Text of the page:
Sunday, March 14, 2010
Guest Blogger Todd Foster (Cohen, Foster, Romine P.A.)
On 2/10/10, the Financial Crimes Enforcement Network (Fincen) announced a final rule amending the Bank Secrecy Act information sharing rules to allow certain foreign, state, and local law enforcement agencies to submit confidential requests for information to American financial institutions. [See 31 CFR 103.100]
Under the new Rule, foreign, state and local law agencies may petition Fincen to require financial institutions to disclose if they maintained an account or conducted a transaction with a person certified by that law enforcement agency to be "reasonably suspected" of engaging in terrorist or significant money laundering activities. The requesting agency must also certify that they have been unable to locate the information being sought through traditional methods of investigation. The financial institution is prohibited from disclosing Fincen's request to the client.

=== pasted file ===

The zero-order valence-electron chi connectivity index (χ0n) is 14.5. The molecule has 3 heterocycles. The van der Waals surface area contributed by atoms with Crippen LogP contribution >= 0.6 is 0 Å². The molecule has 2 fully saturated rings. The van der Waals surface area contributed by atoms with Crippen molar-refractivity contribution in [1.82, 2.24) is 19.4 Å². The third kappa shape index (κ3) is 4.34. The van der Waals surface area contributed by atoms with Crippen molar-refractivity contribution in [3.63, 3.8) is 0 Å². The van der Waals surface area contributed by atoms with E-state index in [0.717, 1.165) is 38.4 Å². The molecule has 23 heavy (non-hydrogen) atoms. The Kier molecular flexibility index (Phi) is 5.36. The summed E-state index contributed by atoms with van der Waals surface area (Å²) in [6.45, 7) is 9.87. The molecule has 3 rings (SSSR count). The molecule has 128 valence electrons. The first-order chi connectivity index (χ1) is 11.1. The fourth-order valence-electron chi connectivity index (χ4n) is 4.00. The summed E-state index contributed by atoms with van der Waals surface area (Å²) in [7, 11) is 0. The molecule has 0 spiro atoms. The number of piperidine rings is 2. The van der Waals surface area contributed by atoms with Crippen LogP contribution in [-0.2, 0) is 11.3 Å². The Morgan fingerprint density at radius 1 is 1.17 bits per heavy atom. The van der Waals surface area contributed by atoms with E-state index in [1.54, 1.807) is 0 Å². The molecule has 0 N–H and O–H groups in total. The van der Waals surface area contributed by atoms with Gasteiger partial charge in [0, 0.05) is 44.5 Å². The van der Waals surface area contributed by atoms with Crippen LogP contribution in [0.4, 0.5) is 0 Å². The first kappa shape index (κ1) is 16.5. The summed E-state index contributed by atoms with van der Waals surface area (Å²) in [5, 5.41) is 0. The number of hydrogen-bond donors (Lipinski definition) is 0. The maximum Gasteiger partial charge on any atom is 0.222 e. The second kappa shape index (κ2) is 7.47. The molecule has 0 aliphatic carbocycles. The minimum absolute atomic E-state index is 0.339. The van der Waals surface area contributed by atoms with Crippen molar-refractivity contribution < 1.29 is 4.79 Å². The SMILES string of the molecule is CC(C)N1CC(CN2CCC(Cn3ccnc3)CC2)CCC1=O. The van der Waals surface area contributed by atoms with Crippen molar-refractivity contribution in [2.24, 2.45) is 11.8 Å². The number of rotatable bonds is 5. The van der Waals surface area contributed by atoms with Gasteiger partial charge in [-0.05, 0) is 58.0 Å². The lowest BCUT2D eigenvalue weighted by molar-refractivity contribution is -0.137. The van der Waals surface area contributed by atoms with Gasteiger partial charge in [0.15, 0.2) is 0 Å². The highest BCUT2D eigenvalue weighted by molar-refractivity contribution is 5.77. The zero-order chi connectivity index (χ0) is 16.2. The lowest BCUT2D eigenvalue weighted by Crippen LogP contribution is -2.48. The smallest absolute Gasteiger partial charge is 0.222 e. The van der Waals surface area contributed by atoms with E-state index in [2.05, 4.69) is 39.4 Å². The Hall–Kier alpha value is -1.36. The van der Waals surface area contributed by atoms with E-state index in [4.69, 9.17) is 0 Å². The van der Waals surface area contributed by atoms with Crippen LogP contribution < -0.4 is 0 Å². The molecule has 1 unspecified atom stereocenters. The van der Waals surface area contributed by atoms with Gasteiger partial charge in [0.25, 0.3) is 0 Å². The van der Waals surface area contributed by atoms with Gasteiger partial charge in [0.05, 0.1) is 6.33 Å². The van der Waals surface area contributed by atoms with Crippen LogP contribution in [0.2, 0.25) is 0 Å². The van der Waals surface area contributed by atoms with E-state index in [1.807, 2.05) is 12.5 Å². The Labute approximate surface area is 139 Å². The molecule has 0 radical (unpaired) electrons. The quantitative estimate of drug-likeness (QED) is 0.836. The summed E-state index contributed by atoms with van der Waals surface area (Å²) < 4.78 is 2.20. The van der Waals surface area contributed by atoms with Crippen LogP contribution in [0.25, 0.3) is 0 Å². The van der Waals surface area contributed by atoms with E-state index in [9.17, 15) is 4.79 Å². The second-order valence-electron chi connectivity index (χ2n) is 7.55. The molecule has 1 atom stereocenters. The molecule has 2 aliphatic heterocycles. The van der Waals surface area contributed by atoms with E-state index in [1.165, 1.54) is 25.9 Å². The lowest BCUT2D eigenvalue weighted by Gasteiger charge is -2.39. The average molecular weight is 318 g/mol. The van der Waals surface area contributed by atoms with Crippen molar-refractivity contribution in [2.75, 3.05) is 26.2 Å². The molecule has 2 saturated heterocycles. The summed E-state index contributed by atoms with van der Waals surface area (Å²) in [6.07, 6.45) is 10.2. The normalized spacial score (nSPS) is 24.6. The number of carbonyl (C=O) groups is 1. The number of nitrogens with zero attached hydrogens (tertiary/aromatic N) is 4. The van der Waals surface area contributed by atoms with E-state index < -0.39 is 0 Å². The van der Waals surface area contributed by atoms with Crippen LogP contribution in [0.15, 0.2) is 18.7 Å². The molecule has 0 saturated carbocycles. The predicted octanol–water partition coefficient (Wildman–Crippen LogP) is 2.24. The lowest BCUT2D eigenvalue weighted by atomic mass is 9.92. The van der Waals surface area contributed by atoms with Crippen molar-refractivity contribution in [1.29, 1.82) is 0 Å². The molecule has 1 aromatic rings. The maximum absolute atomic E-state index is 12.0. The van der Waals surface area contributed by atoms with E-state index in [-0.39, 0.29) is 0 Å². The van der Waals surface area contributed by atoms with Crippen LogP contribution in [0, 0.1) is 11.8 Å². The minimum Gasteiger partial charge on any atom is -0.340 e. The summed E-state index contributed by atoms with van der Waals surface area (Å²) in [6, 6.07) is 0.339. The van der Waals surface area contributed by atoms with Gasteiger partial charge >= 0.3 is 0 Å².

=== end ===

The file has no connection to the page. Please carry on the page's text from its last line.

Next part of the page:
This means, that upon proper certification (which is not to be confused with a proffer of admissible evidence, an independent finding of probable cause or a grand jury subpoena), agencies can secretly receive account and transaction information on depositor accounts.
While the motivation for this Rule is good, the means of achieving its purpose are far too broad. Some greater standard of proof should be required before any of the multitude of qualifying agencies can receive this private information.
Even George Orwell did not see this coming.